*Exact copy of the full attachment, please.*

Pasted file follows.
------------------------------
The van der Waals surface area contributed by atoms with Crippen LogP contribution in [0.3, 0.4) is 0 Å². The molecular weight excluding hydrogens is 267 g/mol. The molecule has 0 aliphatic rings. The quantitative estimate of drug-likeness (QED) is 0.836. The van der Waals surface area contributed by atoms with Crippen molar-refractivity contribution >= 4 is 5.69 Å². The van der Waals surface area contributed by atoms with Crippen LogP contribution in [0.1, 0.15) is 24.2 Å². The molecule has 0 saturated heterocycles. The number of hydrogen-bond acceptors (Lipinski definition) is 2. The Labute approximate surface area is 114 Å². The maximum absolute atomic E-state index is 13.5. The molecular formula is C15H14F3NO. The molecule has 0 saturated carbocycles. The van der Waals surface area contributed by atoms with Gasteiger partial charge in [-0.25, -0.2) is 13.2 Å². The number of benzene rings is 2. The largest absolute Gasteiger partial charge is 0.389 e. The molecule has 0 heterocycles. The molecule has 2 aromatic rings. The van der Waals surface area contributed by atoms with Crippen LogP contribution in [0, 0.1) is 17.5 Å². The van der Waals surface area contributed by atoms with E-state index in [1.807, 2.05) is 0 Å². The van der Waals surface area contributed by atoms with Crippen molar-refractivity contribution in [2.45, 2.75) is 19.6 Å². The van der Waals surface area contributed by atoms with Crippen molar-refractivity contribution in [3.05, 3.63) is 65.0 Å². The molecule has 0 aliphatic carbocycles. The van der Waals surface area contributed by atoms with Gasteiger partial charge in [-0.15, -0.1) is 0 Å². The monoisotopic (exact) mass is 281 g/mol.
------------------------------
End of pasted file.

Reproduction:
The van der Waals surface area contributed by atoms with Crippen LogP contribution in [0.3, 0.4) is 0 Å². The molecular weight excluding hydrogens is 267 g/mol. The molecule has 0 aliphatic rings. The quantitative estimate of drug-likeness (QED) is 0.836. The van der Waals surface area contributed by atoms with Crippen molar-refractivity contribution >= 4 is 5.69 Å². The van der Waals surface area contributed by atoms with Crippen LogP contribution in [0.1, 0.15) is 24.2 Å². The molecule has 0 saturated heterocycles. The number of hydrogen-bond acceptors (Lipinski definition) is 2. The Labute approximate surface area is 114 Å². The maximum absolute atomic E-state index is 13.5. The molecular formula is C15H14F3NO. The molecule has 0 saturated carbocycles. The van der Waals surface area contributed by atoms with Gasteiger partial charge in [-0.25, -0.2) is 13.2 Å². The number of benzene rings is 2. The largest absolute Gasteiger partial charge is 0.389 e. The molecule has 0 heterocycles. The molecule has 2 aromatic rings. The van der Waals surface area contributed by atoms with Crippen LogP contribution in [0, 0.1) is 17.5 Å². The van der Waals surface area contributed by atoms with E-state index in [1.807, 2.05) is 0 Å². The van der Waals surface area contributed by atoms with Crippen molar-refractivity contribution in [2.45, 2.75) is 19.6 Å². The van der Waals surface area contributed by atoms with Crippen molar-refractivity contribution in [3.05, 3.63) is 65.0 Å². The molecule has 0 aliphatic carbocycles. The van der Waals surface area contributed by atoms with Gasteiger partial charge in [-0.15, -0.1) is 0 Å². The monoisotopic (exact) mass is 281 g/mol.